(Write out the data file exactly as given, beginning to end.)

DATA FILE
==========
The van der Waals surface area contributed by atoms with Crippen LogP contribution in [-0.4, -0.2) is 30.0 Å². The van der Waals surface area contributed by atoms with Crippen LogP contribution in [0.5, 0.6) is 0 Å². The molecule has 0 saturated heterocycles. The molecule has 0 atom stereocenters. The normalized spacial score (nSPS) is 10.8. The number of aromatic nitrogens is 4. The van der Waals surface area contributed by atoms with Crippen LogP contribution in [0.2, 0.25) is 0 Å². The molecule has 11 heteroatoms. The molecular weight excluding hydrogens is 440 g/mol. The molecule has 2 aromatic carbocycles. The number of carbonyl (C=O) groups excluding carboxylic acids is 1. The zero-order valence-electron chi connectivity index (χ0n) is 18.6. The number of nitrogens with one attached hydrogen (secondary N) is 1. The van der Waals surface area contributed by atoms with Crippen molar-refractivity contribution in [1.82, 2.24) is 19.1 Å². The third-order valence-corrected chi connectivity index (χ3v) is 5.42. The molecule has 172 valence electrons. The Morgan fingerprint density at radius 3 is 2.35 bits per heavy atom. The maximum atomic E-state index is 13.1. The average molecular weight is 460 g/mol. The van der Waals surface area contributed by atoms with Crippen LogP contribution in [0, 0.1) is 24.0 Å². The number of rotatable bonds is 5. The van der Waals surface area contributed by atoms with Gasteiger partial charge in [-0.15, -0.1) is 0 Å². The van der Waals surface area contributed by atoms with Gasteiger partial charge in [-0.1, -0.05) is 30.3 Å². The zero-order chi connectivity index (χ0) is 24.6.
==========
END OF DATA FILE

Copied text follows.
The van der Waals surface area contributed by atoms with Crippen LogP contribution in [-0.4, -0.2) is 30.0 Å². The van der Waals surface area contributed by atoms with Crippen LogP contribution in [0.5, 0.6) is 0 Å². The molecule has 0 saturated heterocycles. The molecule has 0 atom stereocenters. The normalized spacial score (nSPS) is 10.8. The number of aromatic nitrogens is 4. The van der Waals surface area contributed by atoms with Crippen LogP contribution in [0.2, 0.25) is 0 Å². The molecule has 11 heteroatoms. The molecular weight excluding hydrogens is 440 g/mol. The molecule has 2 aromatic carbocycles. The number of carbonyl (C=O) groups excluding carboxylic acids is 1. The zero-order valence-electron chi connectivity index (χ0n) is 18.6. The number of nitrogens with one attached hydrogen (secondary N) is 1. The van der Waals surface area contributed by atoms with Crippen molar-refractivity contribution in [1.82, 2.24) is 19.1 Å². The third-order valence-corrected chi connectivity index (χ3v) is 5.42. The molecule has 172 valence electrons. The Morgan fingerprint density at radius 3 is 2.35 bits per heavy atom. The maximum atomic E-state index is 13.1. The average molecular weight is 460 g/mol. The van der Waals surface area contributed by atoms with Crippen LogP contribution in [0, 0.1) is 24.0 Å². The number of rotatable bonds is 5. The van der Waals surface area contributed by atoms with Gasteiger partial charge in [-0.15, -0.1) is 0 Å². The van der Waals surface area contributed by atoms with Gasteiger partial charge in [-0.1, -0.05) is 30.3 Å². The zero-order chi connectivity index (χ0) is 24.6.